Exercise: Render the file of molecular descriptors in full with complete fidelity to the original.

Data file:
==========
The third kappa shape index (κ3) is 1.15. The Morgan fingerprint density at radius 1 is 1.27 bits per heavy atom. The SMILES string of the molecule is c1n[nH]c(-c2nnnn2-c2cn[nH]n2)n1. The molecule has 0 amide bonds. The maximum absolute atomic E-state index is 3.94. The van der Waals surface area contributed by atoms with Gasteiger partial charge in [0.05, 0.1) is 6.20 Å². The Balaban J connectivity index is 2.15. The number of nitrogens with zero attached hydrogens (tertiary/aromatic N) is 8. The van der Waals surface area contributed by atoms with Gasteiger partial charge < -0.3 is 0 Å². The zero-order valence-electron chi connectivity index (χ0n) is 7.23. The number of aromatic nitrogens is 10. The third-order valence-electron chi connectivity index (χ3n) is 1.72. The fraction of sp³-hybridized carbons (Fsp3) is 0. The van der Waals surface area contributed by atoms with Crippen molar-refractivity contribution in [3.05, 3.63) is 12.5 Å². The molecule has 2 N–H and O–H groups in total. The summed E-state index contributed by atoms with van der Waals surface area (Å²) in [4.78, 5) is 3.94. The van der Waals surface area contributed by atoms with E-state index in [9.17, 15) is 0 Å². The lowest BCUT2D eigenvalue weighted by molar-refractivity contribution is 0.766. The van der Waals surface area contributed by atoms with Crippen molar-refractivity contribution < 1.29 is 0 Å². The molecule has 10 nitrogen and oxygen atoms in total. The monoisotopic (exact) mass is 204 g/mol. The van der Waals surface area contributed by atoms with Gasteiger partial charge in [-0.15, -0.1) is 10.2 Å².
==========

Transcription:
The third kappa shape index (κ3) is 1.15. The Morgan fingerprint density at radius 1 is 1.27 bits per heavy atom. The SMILES string of the molecule is c1n[nH]c(-c2nnnn2-c2cn[nH]n2)n1. The molecule has 0 amide bonds. The maximum absolute atomic E-state index is 3.94. The van der Waals surface area contributed by atoms with Gasteiger partial charge in [0.05, 0.1) is 6.20 Å². The Balaban J connectivity index is 2.15. The number of nitrogens with zero attached hydrogens (tertiary/aromatic N) is 8. The van der Waals surface area contributed by atoms with Gasteiger partial charge < -0.3 is 0 Å². The zero-order valence-electron chi connectivity index (χ0n) is 7.23. The number of aromatic nitrogens is 10. The third-order valence-electron chi connectivity index (χ3n) is 1.72. The fraction of sp³-hybridized carbons (Fsp3) is 0. The van der Waals surface area contributed by atoms with Crippen molar-refractivity contribution in [3.05, 3.63) is 12.5 Å². The molecule has 2 N–H and O–H groups in total. The summed E-state index contributed by atoms with van der Waals surface area (Å²) in [4.78, 5) is 3.94. The van der Waals surface area contributed by atoms with E-state index in [9.17, 15) is 0 Å². The lowest BCUT2D eigenvalue weighted by molar-refractivity contribution is 0.766. The van der Waals surface area contributed by atoms with Crippen molar-refractivity contribution < 1.29 is 0 Å². The molecule has 10 nitrogen and oxygen atoms in total. The monoisotopic (exact) mass is 204 g/mol. The van der Waals surface area contributed by atoms with Gasteiger partial charge in [-0.15, -0.1) is 10.2 Å².